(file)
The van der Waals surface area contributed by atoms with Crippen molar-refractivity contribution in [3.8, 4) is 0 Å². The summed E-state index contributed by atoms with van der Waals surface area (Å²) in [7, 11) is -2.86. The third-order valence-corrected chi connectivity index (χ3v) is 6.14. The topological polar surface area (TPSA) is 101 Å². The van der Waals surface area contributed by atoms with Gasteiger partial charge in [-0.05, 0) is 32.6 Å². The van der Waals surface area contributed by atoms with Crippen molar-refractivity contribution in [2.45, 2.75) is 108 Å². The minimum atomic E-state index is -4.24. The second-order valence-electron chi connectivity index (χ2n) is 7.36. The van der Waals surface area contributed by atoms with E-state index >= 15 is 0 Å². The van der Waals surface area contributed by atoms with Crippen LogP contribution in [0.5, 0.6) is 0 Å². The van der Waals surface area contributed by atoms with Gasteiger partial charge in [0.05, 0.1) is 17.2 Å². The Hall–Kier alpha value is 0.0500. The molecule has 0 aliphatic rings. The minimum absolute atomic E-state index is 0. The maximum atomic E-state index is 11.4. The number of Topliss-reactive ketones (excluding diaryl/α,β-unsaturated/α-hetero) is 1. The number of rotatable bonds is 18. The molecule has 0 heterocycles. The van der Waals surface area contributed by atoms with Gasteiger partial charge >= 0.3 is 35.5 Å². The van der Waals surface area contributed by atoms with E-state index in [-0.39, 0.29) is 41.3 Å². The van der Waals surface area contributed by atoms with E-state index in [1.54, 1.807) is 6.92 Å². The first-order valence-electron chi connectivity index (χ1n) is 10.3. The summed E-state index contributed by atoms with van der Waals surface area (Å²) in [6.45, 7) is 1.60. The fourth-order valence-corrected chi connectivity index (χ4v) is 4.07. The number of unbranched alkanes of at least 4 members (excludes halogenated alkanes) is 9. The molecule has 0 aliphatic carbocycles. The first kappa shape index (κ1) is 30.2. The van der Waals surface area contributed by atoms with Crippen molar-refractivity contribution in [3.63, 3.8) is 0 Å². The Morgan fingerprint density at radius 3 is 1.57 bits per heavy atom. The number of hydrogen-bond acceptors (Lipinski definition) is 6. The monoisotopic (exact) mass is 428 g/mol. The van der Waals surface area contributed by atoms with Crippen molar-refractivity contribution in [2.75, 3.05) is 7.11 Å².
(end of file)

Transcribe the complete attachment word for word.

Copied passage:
The van der Waals surface area contributed by atoms with Crippen molar-refractivity contribution in [3.8, 4) is 0 Å². The summed E-state index contributed by atoms with van der Waals surface area (Å²) in [7, 11) is -2.86. The third-order valence-corrected chi connectivity index (χ3v) is 6.14. The topological polar surface area (TPSA) is 101 Å². The van der Waals surface area contributed by atoms with Gasteiger partial charge in [-0.05, 0) is 32.6 Å². The van der Waals surface area contributed by atoms with Crippen molar-refractivity contribution in [2.45, 2.75) is 108 Å². The minimum atomic E-state index is -4.24. The second-order valence-electron chi connectivity index (χ2n) is 7.36. The van der Waals surface area contributed by atoms with E-state index >= 15 is 0 Å². The van der Waals surface area contributed by atoms with Crippen LogP contribution in [0.5, 0.6) is 0 Å². The van der Waals surface area contributed by atoms with Gasteiger partial charge in [0.05, 0.1) is 17.2 Å². The Hall–Kier alpha value is 0.0500. The molecule has 0 aliphatic rings. The minimum absolute atomic E-state index is 0. The maximum atomic E-state index is 11.4. The number of Topliss-reactive ketones (excluding diaryl/α,β-unsaturated/α-hetero) is 1. The number of rotatable bonds is 18. The molecule has 0 heterocycles. The van der Waals surface area contributed by atoms with Gasteiger partial charge >= 0.3 is 35.5 Å². The van der Waals surface area contributed by atoms with E-state index in [-0.39, 0.29) is 41.3 Å². The van der Waals surface area contributed by atoms with E-state index in [1.54, 1.807) is 6.92 Å². The first-order valence-electron chi connectivity index (χ1n) is 10.3. The summed E-state index contributed by atoms with van der Waals surface area (Å²) in [6.45, 7) is 1.60. The fourth-order valence-corrected chi connectivity index (χ4v) is 4.07. The number of unbranched alkanes of at least 4 members (excludes halogenated alkanes) is 9. The molecule has 0 aliphatic carbocycles. The first kappa shape index (κ1) is 30.2. The van der Waals surface area contributed by atoms with Crippen molar-refractivity contribution in [3.63, 3.8) is 0 Å². The Morgan fingerprint density at radius 3 is 1.57 bits per heavy atom. The number of hydrogen-bond acceptors (Lipinski definition) is 6. The monoisotopic (exact) mass is 428 g/mol. The van der Waals surface area contributed by atoms with Crippen molar-refractivity contribution in [2.75, 3.05) is 7.11 Å².